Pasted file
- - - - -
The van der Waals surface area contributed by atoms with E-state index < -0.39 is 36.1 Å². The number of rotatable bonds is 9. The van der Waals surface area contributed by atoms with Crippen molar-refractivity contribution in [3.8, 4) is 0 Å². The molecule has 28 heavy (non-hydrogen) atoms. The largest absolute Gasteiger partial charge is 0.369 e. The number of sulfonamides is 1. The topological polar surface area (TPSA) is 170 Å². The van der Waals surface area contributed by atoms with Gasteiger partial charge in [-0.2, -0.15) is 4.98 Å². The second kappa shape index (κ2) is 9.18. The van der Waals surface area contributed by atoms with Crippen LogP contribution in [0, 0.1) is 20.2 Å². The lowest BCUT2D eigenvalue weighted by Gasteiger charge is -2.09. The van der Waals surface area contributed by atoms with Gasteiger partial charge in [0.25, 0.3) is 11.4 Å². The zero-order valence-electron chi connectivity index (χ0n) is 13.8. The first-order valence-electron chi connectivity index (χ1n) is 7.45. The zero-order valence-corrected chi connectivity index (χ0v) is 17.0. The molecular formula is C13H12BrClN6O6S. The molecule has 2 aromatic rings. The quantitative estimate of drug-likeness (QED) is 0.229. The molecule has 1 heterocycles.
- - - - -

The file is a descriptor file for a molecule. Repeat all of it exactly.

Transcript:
The van der Waals surface area contributed by atoms with E-state index < -0.39 is 36.1 Å². The number of rotatable bonds is 9. The van der Waals surface area contributed by atoms with Crippen molar-refractivity contribution in [3.8, 4) is 0 Å². The molecule has 28 heavy (non-hydrogen) atoms. The largest absolute Gasteiger partial charge is 0.369 e. The number of sulfonamides is 1. The topological polar surface area (TPSA) is 170 Å². The van der Waals surface area contributed by atoms with Gasteiger partial charge in [-0.2, -0.15) is 4.98 Å². The second kappa shape index (κ2) is 9.18. The van der Waals surface area contributed by atoms with Crippen LogP contribution in [0, 0.1) is 20.2 Å². The lowest BCUT2D eigenvalue weighted by Gasteiger charge is -2.09. The van der Waals surface area contributed by atoms with Gasteiger partial charge in [0.25, 0.3) is 11.4 Å². The zero-order valence-electron chi connectivity index (χ0n) is 13.8. The first-order valence-electron chi connectivity index (χ1n) is 7.45. The zero-order valence-corrected chi connectivity index (χ0v) is 17.0. The molecular formula is C13H12BrClN6O6S. The molecule has 2 aromatic rings. The quantitative estimate of drug-likeness (QED) is 0.229. The molecule has 1 heterocycles.